Abstract Algebra I
M466, Fall 2010

Professor: Dr. Rachel Pries
e-mail: pries ATSYMBOL math DOT colostate DOT edu
web page: www.math.colostate.edu/~pries
office: Weber 118, office hours: TBA

Lecture: MWF 10:00-10:50, Engineering E205 (code 63370).

Course description:
Abstract algebra is a fundamental subject in mathematics. Its theory was developed in the 1800s when people realized that many different types of problems could be solved in the same way using underlying algebraic structures. It has applications in many fields such as cryptography and chemistry. In this course, we will study group theory and ring theory.

At its heart, algebra is about symmetries, of geometric objects or of roots of equations. The history of algebra starts with the quadratic formula, first found on Babylonian clay tablets from 1600 BC. During the Renaissance, mathematicians competed to find the roots of cubic and quartic equations. Everyone was stymied by the difficulty of finding roots of quintic (degree five) equations. The first hint of a new approach came when Lagrange showed that the quintic could not be solved by finding functions that are unchanged under permutations of the roots. Finally in 1824, Abel showed that there is no formula for the roots of the typical quintic equation. In modern terms, this is because the alternating group A_5 is simple.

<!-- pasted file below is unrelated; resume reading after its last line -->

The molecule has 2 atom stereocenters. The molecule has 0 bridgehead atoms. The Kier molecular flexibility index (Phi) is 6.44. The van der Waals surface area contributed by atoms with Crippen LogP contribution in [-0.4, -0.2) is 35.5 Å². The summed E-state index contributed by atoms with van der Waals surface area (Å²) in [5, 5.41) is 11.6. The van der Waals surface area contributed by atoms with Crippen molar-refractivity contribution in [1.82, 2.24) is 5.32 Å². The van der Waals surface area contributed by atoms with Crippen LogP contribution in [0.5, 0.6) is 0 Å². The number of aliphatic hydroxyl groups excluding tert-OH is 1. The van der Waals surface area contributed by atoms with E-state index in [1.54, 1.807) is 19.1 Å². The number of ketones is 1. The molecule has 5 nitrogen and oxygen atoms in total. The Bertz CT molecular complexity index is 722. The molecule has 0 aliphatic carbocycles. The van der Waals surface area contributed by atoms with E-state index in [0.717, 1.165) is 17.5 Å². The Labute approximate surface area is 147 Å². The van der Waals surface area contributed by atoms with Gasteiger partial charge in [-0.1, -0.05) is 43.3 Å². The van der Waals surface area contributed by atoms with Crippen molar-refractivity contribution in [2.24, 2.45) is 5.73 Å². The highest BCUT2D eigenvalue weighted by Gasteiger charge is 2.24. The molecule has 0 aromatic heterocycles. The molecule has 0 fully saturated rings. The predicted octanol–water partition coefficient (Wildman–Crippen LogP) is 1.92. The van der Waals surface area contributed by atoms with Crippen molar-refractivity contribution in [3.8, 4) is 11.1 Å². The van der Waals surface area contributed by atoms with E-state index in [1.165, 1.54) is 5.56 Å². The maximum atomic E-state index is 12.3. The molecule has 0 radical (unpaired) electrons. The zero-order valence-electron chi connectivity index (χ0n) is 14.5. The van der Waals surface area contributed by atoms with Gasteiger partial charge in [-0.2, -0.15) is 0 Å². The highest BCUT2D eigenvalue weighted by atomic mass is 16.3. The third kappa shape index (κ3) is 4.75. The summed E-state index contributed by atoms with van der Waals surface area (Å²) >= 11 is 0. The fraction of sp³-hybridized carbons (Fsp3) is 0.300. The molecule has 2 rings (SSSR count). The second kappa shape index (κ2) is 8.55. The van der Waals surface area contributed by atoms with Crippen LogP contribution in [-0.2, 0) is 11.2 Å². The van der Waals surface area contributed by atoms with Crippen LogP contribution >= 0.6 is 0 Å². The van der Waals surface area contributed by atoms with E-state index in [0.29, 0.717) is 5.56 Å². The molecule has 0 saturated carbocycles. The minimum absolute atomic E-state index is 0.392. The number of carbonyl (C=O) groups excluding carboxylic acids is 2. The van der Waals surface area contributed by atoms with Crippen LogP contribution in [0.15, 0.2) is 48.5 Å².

In the second semester, we will study the work of Galois, a French mathematician who lived from 1811-1832. Galois was a political and mathematical revolutionary. His academic career and police record consist of one disaster after another. He died in a dual with a friend over a romantic attachment. In his short tumultuous life, Galois created a new theory, in which polynomials are studied using field extensions and groups of automorphisms.

We will also study elliptic curves, which are curves having a cubic equation. What is special about cubic curves is that there is a group law on the points on its graph. Because of this group law, some points on the graph have special properties. This is an inspiring topic, since elliptic curves played a crucial role in the proof of Fermat's Last Theorem and are used ubiquitously in cryptography.

Prerequisite: M366 and M369 or equivalent experience.